In 1992, the then Southampton City Council Public Art Officer Rosy Greenlees OBE, now the Executive Director of UK Craft Council, ran a unique competition for public art to be shown on the local buses.
My winning proposal focussed on 3 elements of bus journeys: imagining the lives of fellow passengers, looking out of the windows & daydreaming, and the frustration of waiting at bus stops. The project was accompanied by the winning poet, Carol Ann Duffy’s work, displayed on the back of the bus seats and resonated about bus trips.
To quote Rosy ‘It is a sociological document of people in a southern city in the ’90s which looks strangely out of time’. The commissioning bodies were Southern Arts, Citybus and Southampton City Council.
‘When I first won the commission, I thought that I would find a place to be obscure from the other passengers. On the first day I visited Southampton with my new pass issued by the bus company I quickly realised that there was absolutely no place to hide on a bus!’
The project, made over about a year’s visits opened up new horizons for me. It was much more like street photography than portraiture.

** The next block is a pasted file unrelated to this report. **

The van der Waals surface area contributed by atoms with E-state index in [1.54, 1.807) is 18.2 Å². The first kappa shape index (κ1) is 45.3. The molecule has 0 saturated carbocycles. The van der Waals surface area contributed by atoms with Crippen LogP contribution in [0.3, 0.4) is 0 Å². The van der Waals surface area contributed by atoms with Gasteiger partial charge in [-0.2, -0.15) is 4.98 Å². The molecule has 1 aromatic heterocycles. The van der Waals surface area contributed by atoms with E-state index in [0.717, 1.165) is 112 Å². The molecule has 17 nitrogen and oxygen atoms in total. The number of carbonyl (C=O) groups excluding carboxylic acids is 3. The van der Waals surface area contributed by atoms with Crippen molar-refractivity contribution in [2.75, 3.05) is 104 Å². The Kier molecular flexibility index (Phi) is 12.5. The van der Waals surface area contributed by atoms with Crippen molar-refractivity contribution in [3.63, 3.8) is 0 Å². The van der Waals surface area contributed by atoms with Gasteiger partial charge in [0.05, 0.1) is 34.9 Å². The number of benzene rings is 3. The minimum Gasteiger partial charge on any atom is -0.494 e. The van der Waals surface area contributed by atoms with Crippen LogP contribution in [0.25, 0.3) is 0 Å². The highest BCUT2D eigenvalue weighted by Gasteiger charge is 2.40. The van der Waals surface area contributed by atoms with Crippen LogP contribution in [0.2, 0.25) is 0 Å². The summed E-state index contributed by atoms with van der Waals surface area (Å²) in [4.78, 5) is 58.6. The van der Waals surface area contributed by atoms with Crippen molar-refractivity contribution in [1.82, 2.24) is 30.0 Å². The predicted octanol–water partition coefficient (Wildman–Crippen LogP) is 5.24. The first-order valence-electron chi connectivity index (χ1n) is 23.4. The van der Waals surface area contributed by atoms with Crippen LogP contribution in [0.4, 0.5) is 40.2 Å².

I used a Fuji medium format folding field camera and added flash on top as it was smaller and easier to stow away than other formats of the same quality. But when I was photographing I was definitely in people’s faces. People were surprised, at me and at the event.
Only one person asked me not to use her picture in the whole of the photography. I always wondered what she was up to that day.
The elderly passengers were the most amused by my presence, often making comments like- ‘Oh, pictures of us gossiping!’
Lots of people asked what I was doing there after I photographed them, but were OK when I explained the project.
The only time I had a technical problem my shutter jammed and I told the schoolboys I was shooting that I would be back tomorrow. They were very surprised to see me again the next day.
No, I didn’t ask before I made pictures of them- that is a different picture!
I used over 100 rolls of colour negative film, each containing 15 pictures. I made all the C41 prints in my darkroom, which took months, edited to 43 final pictures. We eventually got sponsorship from Rank Xerox to make A3 colour photocopies, which we laminated to install as the exhibition in all the red Citybuses in Southampton.
Although it had always been one of my favourite projects it has not been seen very much in the UK, despite it being exhibited, in parts, internationally and published as far afield as New York, Sweden and Portugal.